So, let’s just take a look at some of the goings on around the Wild.

Modano Interested in Wild?

Well, it’s amazing how much difference a few weeks makes.

First, the Dallas Stars decided that they don’t want to let Mike Modano “Brett Farve” them until the season starts. Then, the rampant speculation starts in Minnesota.

Let’s be honest with ourselves here. For whatever reason, Wild fans have some sort of sick obsession with Minnesota hockey players.

For whatever reason, anytime anyone with ties to Minnesota is available, fans start frothing at the mouth and when Modano became available the sharks began circling.

Immediately, however, all of the speculation was squashed.

It wasn’t the right fit. The Wild were in the running for a number-two center and Modano, at this stage in his career, isn’t that.

But, what do you know. The Wild suddenly want some insurance in case James Sheppard doesn’t step up his game or in case Casey Wellman isn’t ready to play in the NHL.

But, is this the right way for the Wild to go?

If Modano is willing to take a lesser roll with the team, then yes it is.

Modano still has a little bit of tread left on the tires, but he isn’t a top-six forward at this stage in his career—at least, he wasn’t with the Stars.

What signing Modano would do is give the Wild some insurance up the middle.

So, say Matt Cullen doesn’t fit with G-Lat and Havlat. Or Sheppard doesn’t step up to the challenge of making the team. Or they feel that Wellman would be best served to be in the AHL. Well, then they’ve got Modano, who is one heck of a contingency plan.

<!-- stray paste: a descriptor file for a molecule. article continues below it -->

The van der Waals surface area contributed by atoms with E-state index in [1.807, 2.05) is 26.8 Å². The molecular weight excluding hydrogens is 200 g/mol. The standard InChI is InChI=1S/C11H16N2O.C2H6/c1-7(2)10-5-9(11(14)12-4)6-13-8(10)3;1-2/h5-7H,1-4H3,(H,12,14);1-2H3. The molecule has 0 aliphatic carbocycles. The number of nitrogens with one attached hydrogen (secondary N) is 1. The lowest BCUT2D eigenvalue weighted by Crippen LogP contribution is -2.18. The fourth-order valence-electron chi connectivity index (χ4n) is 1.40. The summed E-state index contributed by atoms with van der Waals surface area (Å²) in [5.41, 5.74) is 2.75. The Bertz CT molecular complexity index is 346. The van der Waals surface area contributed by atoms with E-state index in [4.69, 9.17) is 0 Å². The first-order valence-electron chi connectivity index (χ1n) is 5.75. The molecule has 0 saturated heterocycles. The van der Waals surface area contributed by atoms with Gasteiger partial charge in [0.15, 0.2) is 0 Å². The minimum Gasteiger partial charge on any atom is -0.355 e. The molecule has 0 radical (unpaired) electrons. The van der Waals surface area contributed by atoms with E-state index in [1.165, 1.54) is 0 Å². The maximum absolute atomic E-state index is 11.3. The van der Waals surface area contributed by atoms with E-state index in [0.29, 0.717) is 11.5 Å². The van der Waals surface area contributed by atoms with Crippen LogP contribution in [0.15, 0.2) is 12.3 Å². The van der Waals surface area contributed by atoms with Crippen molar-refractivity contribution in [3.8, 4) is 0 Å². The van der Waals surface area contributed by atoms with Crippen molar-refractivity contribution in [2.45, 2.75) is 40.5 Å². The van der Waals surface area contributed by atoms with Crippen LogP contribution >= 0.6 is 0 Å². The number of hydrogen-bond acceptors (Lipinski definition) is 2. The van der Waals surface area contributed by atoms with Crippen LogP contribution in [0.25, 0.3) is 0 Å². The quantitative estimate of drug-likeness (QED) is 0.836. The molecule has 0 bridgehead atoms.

Cap Situation

As of right now, the Wild find themselves in an interesting situation in net.

They have about $3.5 million in cap space with Josh Harding left to sign in order to fill out their roster.

So, that means that they’ll likely have about $1 to $1.5 million left over once that happens.

So what does this mean? Are we done?

Like Russo, I tend to think not. I can’t imagine that the Wild wouldn’t be looking for another defenseman.

It sounds like Fletcher might be thinking the same thing, as there are rumblings that the Wild have had talks with Willie Mitchell.

The problem with that is that Mitchell will likely command more than the Wild have left, so someone will have to go.

But who?

Right now, the obvious candidate is James Sheppard, but there are others that wouldn’t surprise me, especially at forward.

The most likely forward other than Sheppard, however, is Antti Miettinen. Mittens has performed admirably on the team’s first line, but he just doesn’t seem to fit anywhere on the team. In each situation, there seems to be a player who could potentially do the job better than he.

Combine that with his size, or lack thereof, and you can see that he could very well be shopped around this season.

What Does Endras Signing Mean?

Well, in the short run, nothing.

Dennis Endras will go ply his trade overseas again and likely will then come to the team next season.

What the signing of Endras does do, however, is create competition among the Wild’s goaltenders.

Next season, it’s going to be Matthew Hackett and Anton Khudobin in Houston, with Darcy Keumper likely heading back to Red Deer.

The season after, however? The Wild are going to have a four-way battle to see who will be taking over in the back up role for either Josh Harding or Niklas Backstrom.

Now, I say Harding or Backstrom, because I don’t know that Fletcher and Richards have ruled out the possibility of moving Nik if it comes to that.

Harding is younger and has shown some significant signs of improvement over the last couple seasons.

Backstrom, though he has gotten a bit of a bad rap for his performance last season, is still Backstrom. He’s nowhere near as bad as he looked at times last season and, in my opinion, is still a top-ten goalie in this league.

So, the signing of Endras is both a depth move as well as one to spark something in the goaltenders and make them work for their jobs—both of which are good things to be sure.

For more of Blake’s work, you can follow him at the Bleacher Report and Hockey Primetime, as well as on his Twitter feed.